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Gothic armour.
An actor wearing a modern reproduction of medieval plate armour.
King Afonso I of Portugal anachronistically depicted as wearing a plate armour, which actually was not used in his lifetime.

Plate armour or plate armor is personal armour made from large metal plates, worn on the chest and sometimes the entire body.

Contents

History

Plate armour protecting the chest and the lower limbs was used by the ancient Greeks and Romans, but it fell into disuse after the collapse of the Roman Empire because of the cost and work involved in producing a lorica segmentata or comparable plate armour. Single plates of metal armour were again used from the late 13th century on, to protect joints and shins, and these were worn over a full mail haubergeon. By the end of the 14th century, larger and complete full plates of armour had been developed. During the early 1500s the helmet and neckguard design was reformed to produce the so-called Nürnberg armour, many of them masterpieces of workmanship and design. European leaders in armouring techniques were northern Italians and southern Germans. This led to the styles of Milanese from Milan, and Gothic from the Holy Roman Empire. England produced armour in Greenwich and they both developed their own unique style. Maximilian style armour immediately followed this, in the early 16th century. Maximilian armour was typically denoted by fluting and decorative etching, as opposed to the plainer finish on 15th century white armour. This era also saw the use of Close helms, as opposed to the 15th century style sallets and barbutes. In Japan elite Samurai wore armour made of tightly sewn plates which had many of the properties of solid plate armour. With the arrival of Europeans the Japanese would add solid plates to their designs. Turkey also made wide use of plate armour but incorporated large amounts of mail into their armour, which was widely used by shock troops such as the Janissary Corps. In the rest of the world, though, the general trend was torwards mail, scale, or lamellar armour.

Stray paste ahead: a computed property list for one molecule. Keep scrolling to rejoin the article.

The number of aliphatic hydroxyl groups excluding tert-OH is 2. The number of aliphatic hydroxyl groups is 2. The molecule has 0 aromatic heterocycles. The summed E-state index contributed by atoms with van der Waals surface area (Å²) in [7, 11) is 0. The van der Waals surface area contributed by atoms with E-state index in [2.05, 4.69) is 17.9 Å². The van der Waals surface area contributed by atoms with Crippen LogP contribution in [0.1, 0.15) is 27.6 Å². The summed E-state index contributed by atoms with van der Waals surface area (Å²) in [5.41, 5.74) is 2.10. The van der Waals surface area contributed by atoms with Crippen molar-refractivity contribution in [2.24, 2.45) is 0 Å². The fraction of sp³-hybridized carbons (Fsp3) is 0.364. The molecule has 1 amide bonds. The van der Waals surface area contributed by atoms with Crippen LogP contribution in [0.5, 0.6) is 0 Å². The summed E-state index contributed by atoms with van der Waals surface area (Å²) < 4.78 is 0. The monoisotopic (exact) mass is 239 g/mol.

Full plate armour was expensive to produce and remained therefore restricted to the upper strata of society; lavishly decorated suits of armour remained the fashion with 18th century nobles and generals long after they had ceased to be militarily useful on the battlefield due to the advent of powerful muskets. Reduced plate armour, typically consisting of a breastplate, a burgonet, morion or cabasset and gauntlets, however, also became popular among 16th century mercenaries and there are many references to so-called munition armour being ordered for infantrymen at a fraction of the cost of full plate armour. This mass-produced armour was often heavier and made of lower quality metal than knight armour.[1] From the 15th century on, armour specifically designed for jousting (rather than for battle) and parade armour also became popular. Many of the latter were decorated with biblical or mythological motifs.